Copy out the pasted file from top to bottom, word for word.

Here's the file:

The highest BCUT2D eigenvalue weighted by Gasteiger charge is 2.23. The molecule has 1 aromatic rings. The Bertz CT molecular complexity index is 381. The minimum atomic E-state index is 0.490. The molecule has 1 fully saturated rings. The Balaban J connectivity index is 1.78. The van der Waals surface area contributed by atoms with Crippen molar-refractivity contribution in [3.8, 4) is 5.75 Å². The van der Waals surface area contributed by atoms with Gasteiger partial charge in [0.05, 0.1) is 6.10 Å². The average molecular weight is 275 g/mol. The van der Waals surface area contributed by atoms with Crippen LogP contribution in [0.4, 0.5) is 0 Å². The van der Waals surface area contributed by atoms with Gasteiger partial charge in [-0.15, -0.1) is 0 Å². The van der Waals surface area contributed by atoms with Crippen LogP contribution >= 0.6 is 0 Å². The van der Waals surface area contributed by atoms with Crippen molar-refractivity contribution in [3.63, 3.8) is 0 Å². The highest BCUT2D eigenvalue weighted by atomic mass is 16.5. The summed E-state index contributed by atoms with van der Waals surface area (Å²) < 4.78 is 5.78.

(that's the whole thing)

The highest BCUT2D eigenvalue weighted by Gasteiger charge is 2.23. The molecule has 1 aromatic rings. The Bertz CT molecular complexity index is 381. The minimum atomic E-state index is 0.490. The molecule has 1 fully saturated rings. The Balaban J connectivity index is 1.78. The van der Waals surface area contributed by atoms with Crippen molar-refractivity contribution in [3.8, 4) is 5.75 Å². The van der Waals surface area contributed by atoms with Gasteiger partial charge in [0.05, 0.1) is 6.10 Å². The average molecular weight is 275 g/mol. The van der Waals surface area contributed by atoms with Crippen LogP contribution in [0.4, 0.5) is 0 Å². The van der Waals surface area contributed by atoms with Gasteiger partial charge in [-0.15, -0.1) is 0 Å². The van der Waals surface area contributed by atoms with Crippen LogP contribution >= 0.6 is 0 Å². The van der Waals surface area contributed by atoms with Crippen molar-refractivity contribution in [3.63, 3.8) is 0 Å². The highest BCUT2D eigenvalue weighted by atomic mass is 16.5. The summed E-state index contributed by atoms with van der Waals surface area (Å²) < 4.78 is 5.78.